Pensions to rise by some 4% in February

Ljubljana – Slovenian pensioners are looking at higher pensions in the new year, as a pension rise, expected to stand at some 4%, is to be introduced in February after one-off bonuses for low-income pensioners are paid in January.

Under the latest Covid relief package, adopted in late December, pensioners with pensions under EUR 732 a month will receive one-off bonus of either EUR 130, 230 or 300 by the end of January.

Solidarity allowance, totalling EUR 150, will be also paid out to the disabled and war veterans by the end of March.

In line with the relevant law, pensions will be indexed in February, when the adjusted amount will be paid out, the ZPIZ public pension and disability fund has said, adding that the January adjustment will also be made.

It is still up in the air whether there will be a pension rise to fully eliminate the shortfall that pensioners suffered as a result of austerity measures during the financial crisis.

The Pensioners’ Party (DeSUS) has proposed a 3.5% pension rise to compensate for this, but even if such indexation takes place, the amount is open to question. The last unscheduled indexation occurred in December 2020 with the indexing rate at 2%.

The annual pension bonus will be paid with June pensions and will range from EUR 140 to EUR 450. Those with pensions of up to EUR 570 will receive the highest amount.

Disability allowance bonuses will meanwhile stand between EUR 140 and EUR 250. People with disabilities who receive the disability allowance of up to EUR 805 will get the highest sum.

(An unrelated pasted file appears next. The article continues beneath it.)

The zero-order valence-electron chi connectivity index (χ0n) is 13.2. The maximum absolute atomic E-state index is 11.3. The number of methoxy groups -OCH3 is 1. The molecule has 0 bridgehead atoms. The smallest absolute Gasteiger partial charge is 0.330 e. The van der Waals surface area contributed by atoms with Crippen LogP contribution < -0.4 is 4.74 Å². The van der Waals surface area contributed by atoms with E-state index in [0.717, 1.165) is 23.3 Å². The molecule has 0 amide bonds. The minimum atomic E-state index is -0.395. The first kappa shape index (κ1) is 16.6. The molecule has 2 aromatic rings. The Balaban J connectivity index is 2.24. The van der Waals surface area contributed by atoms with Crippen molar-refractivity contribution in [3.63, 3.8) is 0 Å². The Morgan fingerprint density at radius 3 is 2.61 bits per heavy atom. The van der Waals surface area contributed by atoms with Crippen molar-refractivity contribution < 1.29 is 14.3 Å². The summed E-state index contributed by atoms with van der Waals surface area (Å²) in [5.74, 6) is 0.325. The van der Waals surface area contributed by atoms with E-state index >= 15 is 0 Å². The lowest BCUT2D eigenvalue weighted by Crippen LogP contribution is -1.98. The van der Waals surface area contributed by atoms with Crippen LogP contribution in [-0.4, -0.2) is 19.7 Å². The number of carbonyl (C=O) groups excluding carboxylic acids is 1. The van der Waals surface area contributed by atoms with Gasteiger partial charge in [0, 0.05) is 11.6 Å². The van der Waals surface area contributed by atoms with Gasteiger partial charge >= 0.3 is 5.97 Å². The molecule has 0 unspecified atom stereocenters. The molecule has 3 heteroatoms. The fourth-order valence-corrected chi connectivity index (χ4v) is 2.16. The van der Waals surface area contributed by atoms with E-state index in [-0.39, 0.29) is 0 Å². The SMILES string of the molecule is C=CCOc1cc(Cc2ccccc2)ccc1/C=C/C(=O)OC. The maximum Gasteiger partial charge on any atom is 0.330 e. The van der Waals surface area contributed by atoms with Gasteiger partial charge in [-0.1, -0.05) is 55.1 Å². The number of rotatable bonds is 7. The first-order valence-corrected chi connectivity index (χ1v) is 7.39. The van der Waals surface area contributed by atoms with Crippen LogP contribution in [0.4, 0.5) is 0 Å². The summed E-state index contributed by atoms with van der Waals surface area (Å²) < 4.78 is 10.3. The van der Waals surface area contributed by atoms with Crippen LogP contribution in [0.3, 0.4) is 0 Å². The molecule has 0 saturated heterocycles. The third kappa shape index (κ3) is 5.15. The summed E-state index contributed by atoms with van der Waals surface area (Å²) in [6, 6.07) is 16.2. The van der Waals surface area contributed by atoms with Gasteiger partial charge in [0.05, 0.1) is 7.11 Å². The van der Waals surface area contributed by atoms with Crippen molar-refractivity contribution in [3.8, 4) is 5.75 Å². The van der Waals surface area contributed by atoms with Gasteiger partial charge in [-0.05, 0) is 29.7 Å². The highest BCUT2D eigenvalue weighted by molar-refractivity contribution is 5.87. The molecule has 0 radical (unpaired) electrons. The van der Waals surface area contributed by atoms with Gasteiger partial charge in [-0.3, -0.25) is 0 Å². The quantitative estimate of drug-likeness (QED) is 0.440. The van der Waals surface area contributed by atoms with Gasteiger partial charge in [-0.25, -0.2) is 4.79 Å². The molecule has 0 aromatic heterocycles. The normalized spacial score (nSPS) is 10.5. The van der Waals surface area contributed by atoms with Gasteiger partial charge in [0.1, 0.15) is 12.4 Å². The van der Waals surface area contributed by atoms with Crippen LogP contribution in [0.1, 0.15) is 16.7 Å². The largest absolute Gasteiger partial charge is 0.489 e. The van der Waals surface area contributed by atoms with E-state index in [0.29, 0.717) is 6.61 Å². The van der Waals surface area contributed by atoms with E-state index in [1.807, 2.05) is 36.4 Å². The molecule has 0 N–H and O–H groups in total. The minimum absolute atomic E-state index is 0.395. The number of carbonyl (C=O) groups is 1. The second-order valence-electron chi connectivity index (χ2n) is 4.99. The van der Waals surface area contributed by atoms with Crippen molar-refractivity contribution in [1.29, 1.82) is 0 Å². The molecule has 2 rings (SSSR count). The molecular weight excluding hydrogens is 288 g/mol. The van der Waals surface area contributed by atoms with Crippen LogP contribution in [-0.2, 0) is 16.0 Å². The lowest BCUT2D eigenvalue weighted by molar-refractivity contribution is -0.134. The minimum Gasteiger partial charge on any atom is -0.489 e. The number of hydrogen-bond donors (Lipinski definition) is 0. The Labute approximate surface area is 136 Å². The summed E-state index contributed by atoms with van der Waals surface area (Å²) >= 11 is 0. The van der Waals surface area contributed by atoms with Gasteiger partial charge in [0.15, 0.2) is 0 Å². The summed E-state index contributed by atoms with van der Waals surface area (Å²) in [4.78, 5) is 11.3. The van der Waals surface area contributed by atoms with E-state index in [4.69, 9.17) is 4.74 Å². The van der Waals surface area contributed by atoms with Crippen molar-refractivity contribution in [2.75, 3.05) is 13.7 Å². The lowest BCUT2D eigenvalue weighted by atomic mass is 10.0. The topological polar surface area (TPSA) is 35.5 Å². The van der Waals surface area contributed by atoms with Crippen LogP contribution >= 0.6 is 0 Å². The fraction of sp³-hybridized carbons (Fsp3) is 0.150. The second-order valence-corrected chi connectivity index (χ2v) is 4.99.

In 2022, persons with disabilities will benefit from stepped-up social inclusion activities starting from 30 June. Moreover, attendance allowance will increase by 2.5% in March.

There will be some new rules for retirement in 2022. For men, the pension for 40 years of pensionable service will be calculated at 61.5% of the pensionable age, an increase of two percentage points compared to 2021.

Moreover, the age required to be eligible for a widow’s pension will be 58, an increase of half a year compared to 2021.

The new year will also see the start of implementation of the long-term care act that will enter into effect on 18 January.

The ZZZS health insurance institute will be kept busy in 2022 as the statutory provider of compulsory long-term care insurance. The institution must be ready for the new duties by the end of the year at the latest.

The benefits provided by the act will be gradually phased in by 2024, starting with the right to long-term institutional care and to a caregiver on 1 January 2023.

The new system will be financed from the budget for the first two years, whereas in 2025 a special law on compulsory long-term care insurance is planned to be enacted.